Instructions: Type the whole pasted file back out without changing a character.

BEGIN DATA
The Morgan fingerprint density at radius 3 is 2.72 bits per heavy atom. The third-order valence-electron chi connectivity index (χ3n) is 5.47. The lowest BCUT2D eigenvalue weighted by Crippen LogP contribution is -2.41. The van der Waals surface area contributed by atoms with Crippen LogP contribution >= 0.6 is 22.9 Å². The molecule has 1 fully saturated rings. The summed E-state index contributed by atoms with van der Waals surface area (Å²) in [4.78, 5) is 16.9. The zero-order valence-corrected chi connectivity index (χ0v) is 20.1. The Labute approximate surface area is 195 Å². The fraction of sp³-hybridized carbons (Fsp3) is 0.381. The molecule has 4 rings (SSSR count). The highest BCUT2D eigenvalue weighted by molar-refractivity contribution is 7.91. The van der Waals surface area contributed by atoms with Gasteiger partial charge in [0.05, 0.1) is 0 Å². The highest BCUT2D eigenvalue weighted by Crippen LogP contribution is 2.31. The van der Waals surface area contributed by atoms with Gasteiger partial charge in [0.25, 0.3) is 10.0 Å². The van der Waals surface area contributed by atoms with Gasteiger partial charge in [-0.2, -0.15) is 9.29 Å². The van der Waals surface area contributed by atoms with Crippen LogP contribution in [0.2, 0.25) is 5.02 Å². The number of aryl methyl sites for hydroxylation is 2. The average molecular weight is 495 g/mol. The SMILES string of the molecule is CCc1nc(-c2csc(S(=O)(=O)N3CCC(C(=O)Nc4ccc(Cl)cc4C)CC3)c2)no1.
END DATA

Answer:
The Morgan fingerprint density at radius 3 is 2.72 bits per heavy atom. The third-order valence-electron chi connectivity index (χ3n) is 5.47. The lowest BCUT2D eigenvalue weighted by Crippen LogP contribution is -2.41. The van der Waals surface area contributed by atoms with Crippen LogP contribution >= 0.6 is 22.9 Å². The molecule has 1 fully saturated rings. The summed E-state index contributed by atoms with van der Waals surface area (Å²) in [4.78, 5) is 16.9. The zero-order valence-corrected chi connectivity index (χ0v) is 20.1. The Labute approximate surface area is 195 Å². The fraction of sp³-hybridized carbons (Fsp3) is 0.381. The molecule has 4 rings (SSSR count). The highest BCUT2D eigenvalue weighted by molar-refractivity contribution is 7.91. The van der Waals surface area contributed by atoms with Gasteiger partial charge in [0.05, 0.1) is 0 Å². The highest BCUT2D eigenvalue weighted by Crippen LogP contribution is 2.31. The van der Waals surface area contributed by atoms with Gasteiger partial charge in [0.25, 0.3) is 10.0 Å². The van der Waals surface area contributed by atoms with Gasteiger partial charge in [-0.2, -0.15) is 9.29 Å². The van der Waals surface area contributed by atoms with Crippen LogP contribution in [0.2, 0.25) is 5.02 Å². The number of aryl methyl sites for hydroxylation is 2. The average molecular weight is 495 g/mol. The SMILES string of the molecule is CCc1nc(-c2csc(S(=O)(=O)N3CCC(C(=O)Nc4ccc(Cl)cc4C)CC3)c2)no1.